“What we’re saying really clearly is this will be about the art of the possible and parents I think will absolutely understand that. The advantage you’re going to have now … is that we will be seeing those young people, being able to set work for these young people if it were the case that we need to go into these rotas. My point is this: Let’s keep our expectations realistic.”

The DfE has said that it expects local areas to take “all other possible measures, including implementing restrictions on other sectors, before considering restricting attendance in education”.

It published further guidance on Friday (August 28) focused specifically on planning for potential Tier 2 restrictions, which will involve secondary year groups operating a rota system in order to reduce pupil numbers on-site (DfE, 2020b).

It states: “Schools should ideally operate a rota system that means pupils spend two weeks on-site followed by two weeks at home. This allows more than sufficient time for symptoms to present themselves and for pupils to self-isolate and avoid transmitting the virus to others.

“However, schools can choose to operate a one week rota if this is necessary for the effective delivery of the curriculum. This should still allow time for symptoms to present in the vast majority of cases.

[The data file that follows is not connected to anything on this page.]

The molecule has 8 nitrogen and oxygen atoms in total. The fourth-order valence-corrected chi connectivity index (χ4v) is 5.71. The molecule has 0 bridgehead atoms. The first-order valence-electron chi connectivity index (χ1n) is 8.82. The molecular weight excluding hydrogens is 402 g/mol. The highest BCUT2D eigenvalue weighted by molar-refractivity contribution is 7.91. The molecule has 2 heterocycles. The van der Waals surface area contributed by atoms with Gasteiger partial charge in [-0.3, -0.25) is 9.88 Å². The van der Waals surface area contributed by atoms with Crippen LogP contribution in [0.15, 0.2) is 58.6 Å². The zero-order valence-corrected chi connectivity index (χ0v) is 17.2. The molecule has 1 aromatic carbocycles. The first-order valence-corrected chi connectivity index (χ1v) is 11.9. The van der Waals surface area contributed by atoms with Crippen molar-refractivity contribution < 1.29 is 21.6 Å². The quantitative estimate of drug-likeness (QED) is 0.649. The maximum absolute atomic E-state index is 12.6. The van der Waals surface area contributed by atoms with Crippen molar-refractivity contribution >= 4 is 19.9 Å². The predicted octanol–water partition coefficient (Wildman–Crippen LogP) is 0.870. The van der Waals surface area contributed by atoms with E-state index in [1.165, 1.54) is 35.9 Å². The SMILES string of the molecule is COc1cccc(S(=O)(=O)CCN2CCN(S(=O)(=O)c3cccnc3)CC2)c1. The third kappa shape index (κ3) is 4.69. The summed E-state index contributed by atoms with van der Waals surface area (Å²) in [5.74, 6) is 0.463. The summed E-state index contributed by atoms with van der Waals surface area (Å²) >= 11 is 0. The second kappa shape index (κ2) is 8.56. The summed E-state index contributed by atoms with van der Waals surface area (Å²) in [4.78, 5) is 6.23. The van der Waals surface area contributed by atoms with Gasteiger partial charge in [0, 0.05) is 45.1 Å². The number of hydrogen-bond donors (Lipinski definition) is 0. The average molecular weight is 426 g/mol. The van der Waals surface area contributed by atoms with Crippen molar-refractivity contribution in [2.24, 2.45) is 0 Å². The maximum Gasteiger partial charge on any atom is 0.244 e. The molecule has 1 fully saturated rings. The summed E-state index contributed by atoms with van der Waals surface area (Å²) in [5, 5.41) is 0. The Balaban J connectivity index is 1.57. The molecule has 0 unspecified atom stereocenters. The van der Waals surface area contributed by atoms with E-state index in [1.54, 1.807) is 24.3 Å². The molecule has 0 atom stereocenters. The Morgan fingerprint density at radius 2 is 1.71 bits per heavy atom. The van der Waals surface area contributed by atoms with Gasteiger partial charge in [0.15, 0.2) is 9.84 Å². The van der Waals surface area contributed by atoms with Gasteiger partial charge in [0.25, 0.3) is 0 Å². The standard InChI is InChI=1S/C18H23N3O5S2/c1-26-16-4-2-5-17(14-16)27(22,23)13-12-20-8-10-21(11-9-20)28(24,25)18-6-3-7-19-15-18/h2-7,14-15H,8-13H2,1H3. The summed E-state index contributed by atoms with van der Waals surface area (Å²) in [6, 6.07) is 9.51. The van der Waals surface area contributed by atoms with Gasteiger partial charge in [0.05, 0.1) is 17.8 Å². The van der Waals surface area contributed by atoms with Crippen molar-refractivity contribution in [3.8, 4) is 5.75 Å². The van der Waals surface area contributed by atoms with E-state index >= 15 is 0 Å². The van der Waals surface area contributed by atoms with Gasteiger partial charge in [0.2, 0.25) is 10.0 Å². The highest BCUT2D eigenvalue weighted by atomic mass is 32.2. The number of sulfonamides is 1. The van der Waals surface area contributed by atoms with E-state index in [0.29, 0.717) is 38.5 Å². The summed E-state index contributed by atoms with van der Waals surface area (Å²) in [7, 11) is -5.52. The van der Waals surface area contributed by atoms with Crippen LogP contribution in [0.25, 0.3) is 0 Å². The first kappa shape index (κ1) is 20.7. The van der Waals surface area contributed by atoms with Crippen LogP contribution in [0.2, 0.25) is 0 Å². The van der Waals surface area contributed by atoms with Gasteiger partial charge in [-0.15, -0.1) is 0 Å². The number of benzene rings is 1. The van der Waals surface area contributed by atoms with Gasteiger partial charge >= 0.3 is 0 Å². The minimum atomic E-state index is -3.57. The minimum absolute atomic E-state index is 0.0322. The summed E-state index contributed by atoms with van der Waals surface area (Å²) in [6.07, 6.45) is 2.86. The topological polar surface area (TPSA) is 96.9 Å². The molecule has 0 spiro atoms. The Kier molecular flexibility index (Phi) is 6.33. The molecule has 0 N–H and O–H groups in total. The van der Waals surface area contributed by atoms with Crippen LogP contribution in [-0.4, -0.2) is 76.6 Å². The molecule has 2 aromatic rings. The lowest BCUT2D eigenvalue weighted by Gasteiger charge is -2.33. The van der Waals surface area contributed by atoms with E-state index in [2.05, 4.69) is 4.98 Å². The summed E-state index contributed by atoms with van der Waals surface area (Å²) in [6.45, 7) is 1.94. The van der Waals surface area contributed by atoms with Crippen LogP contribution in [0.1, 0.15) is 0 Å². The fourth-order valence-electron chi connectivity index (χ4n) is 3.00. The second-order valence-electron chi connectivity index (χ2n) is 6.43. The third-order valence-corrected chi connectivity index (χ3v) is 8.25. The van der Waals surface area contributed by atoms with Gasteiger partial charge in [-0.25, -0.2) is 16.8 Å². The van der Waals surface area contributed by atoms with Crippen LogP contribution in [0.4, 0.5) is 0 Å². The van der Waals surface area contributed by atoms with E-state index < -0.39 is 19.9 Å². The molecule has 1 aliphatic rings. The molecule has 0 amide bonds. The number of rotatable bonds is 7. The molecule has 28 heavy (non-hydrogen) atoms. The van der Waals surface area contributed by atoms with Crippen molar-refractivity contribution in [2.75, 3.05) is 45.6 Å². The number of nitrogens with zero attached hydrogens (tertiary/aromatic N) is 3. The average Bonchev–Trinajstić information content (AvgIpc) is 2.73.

“Rota lengths should not be any shorter than one week as this does not provide sufficient time off-site for symptoms to present. Schools should plan to utilise time over the weekend effectively in order to prepare for a different rota group at the start of the week.”

It reminds schools that “children of critical workers and vulnerable children and young people will be expected to be able to access full-time on-site provision at all tiers of restriction”.

The guidance adds that teachers and staff can operate across the different rota groups, as well as different social bubbles of students.

Education secretary Gavin Williamson said: “We hope that we won’t have to implement the guidance because the local lockdown measures we have introduced so far are working. Changes to school attendance will only ever be an absolute last resort. However, it is important that both government and schools prepare for a worst case scenario, so this framework represents the sensible contingency planning.”

Existing government guidance (DfE, 2020c) already requires schools to have contingency plans in place for remote learning in case of local lockdowns or for when pupils have to self-isolate.

Elsewhere, from this week, schools should also have begun receiving home testing kits – each school should receive a pack of 10 tests, with more available to be ordered if needed. These, the DfE says, are for use in exceptional circumstances when individuals cannot access a test elsewhere.

Schools should also receive packs of PPE this week to use in “very limited circumstances”, such as when it is not possible for a staff member to maintain distance from a pupil with a suspected case.